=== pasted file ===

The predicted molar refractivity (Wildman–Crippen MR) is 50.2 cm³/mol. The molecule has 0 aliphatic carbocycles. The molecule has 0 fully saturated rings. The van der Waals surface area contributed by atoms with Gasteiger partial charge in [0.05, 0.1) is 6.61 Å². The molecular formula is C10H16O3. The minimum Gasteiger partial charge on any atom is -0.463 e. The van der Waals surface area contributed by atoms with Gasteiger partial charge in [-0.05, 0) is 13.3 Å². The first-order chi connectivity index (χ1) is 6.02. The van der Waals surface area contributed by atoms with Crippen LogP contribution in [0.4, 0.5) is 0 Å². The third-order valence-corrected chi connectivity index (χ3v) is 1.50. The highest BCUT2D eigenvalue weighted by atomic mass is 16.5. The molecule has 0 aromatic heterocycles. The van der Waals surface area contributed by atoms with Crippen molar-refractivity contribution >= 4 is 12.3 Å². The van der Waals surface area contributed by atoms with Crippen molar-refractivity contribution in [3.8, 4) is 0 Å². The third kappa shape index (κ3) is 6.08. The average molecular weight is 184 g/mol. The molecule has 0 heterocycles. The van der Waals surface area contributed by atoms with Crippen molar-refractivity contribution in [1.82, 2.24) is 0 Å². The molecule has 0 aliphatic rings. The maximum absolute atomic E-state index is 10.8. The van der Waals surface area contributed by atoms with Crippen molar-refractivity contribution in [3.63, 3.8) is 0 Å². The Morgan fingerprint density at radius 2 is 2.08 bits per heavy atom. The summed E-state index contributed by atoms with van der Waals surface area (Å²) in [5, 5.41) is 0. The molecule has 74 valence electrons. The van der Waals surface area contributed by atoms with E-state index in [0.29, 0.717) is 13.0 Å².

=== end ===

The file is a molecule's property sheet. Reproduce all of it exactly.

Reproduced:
The predicted molar refractivity (Wildman–Crippen MR) is 50.2 cm³/mol. The molecule has 0 aliphatic carbocycles. The molecule has 0 fully saturated rings. The van der Waals surface area contributed by atoms with Gasteiger partial charge in [0.05, 0.1) is 6.61 Å². The molecular formula is C10H16O3. The minimum Gasteiger partial charge on any atom is -0.463 e. The van der Waals surface area contributed by atoms with Gasteiger partial charge in [-0.05, 0) is 13.3 Å². The first-order chi connectivity index (χ1) is 6.02. The van der Waals surface area contributed by atoms with Crippen LogP contribution in [0.4, 0.5) is 0 Å². The third-order valence-corrected chi connectivity index (χ3v) is 1.50. The highest BCUT2D eigenvalue weighted by atomic mass is 16.5. The molecule has 0 aromatic heterocycles. The van der Waals surface area contributed by atoms with Crippen molar-refractivity contribution >= 4 is 12.3 Å². The van der Waals surface area contributed by atoms with Crippen molar-refractivity contribution in [3.8, 4) is 0 Å². The third kappa shape index (κ3) is 6.08. The average molecular weight is 184 g/mol. The molecule has 0 heterocycles. The van der Waals surface area contributed by atoms with Crippen molar-refractivity contribution in [1.82, 2.24) is 0 Å². The molecule has 0 aliphatic rings. The maximum absolute atomic E-state index is 10.8. The van der Waals surface area contributed by atoms with Crippen molar-refractivity contribution in [3.63, 3.8) is 0 Å². The Morgan fingerprint density at radius 2 is 2.08 bits per heavy atom. The summed E-state index contributed by atoms with van der Waals surface area (Å²) in [5, 5.41) is 0. The molecule has 74 valence electrons. The van der Waals surface area contributed by atoms with E-state index in [0.29, 0.717) is 13.0 Å².